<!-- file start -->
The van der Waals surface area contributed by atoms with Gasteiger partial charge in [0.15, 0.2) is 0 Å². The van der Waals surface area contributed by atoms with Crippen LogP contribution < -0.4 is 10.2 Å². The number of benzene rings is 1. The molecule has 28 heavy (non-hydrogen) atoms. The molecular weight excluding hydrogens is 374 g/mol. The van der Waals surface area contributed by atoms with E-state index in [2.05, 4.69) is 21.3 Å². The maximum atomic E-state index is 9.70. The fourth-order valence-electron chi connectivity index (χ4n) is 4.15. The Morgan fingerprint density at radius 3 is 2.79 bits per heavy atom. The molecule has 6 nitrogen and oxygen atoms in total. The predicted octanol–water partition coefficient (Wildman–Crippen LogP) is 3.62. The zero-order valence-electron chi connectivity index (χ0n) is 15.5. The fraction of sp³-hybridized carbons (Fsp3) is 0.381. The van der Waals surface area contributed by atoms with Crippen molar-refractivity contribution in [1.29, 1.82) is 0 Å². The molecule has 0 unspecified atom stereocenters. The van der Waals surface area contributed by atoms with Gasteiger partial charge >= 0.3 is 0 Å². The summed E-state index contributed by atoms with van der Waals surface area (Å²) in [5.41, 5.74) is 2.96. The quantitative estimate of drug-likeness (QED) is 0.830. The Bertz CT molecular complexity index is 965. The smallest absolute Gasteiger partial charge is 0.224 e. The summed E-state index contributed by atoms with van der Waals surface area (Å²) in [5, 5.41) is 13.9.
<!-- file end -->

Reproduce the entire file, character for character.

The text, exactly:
The van der Waals surface area contributed by atoms with Gasteiger partial charge in [0.15, 0.2) is 0 Å². The van der Waals surface area contributed by atoms with Crippen LogP contribution < -0.4 is 10.2 Å². The number of benzene rings is 1. The molecule has 28 heavy (non-hydrogen) atoms. The molecular weight excluding hydrogens is 374 g/mol. The van der Waals surface area contributed by atoms with E-state index in [2.05, 4.69) is 21.3 Å². The maximum atomic E-state index is 9.70. The fourth-order valence-electron chi connectivity index (χ4n) is 4.15. The Morgan fingerprint density at radius 3 is 2.79 bits per heavy atom. The molecule has 6 nitrogen and oxygen atoms in total. The predicted octanol–water partition coefficient (Wildman–Crippen LogP) is 3.62. The zero-order valence-electron chi connectivity index (χ0n) is 15.5. The fraction of sp³-hybridized carbons (Fsp3) is 0.381. The van der Waals surface area contributed by atoms with Crippen molar-refractivity contribution in [1.29, 1.82) is 0 Å². The molecule has 0 unspecified atom stereocenters. The van der Waals surface area contributed by atoms with Gasteiger partial charge >= 0.3 is 0 Å². The summed E-state index contributed by atoms with van der Waals surface area (Å²) in [5.41, 5.74) is 2.96. The quantitative estimate of drug-likeness (QED) is 0.830. The Bertz CT molecular complexity index is 965. The smallest absolute Gasteiger partial charge is 0.224 e. The summed E-state index contributed by atoms with van der Waals surface area (Å²) in [5, 5.41) is 13.9.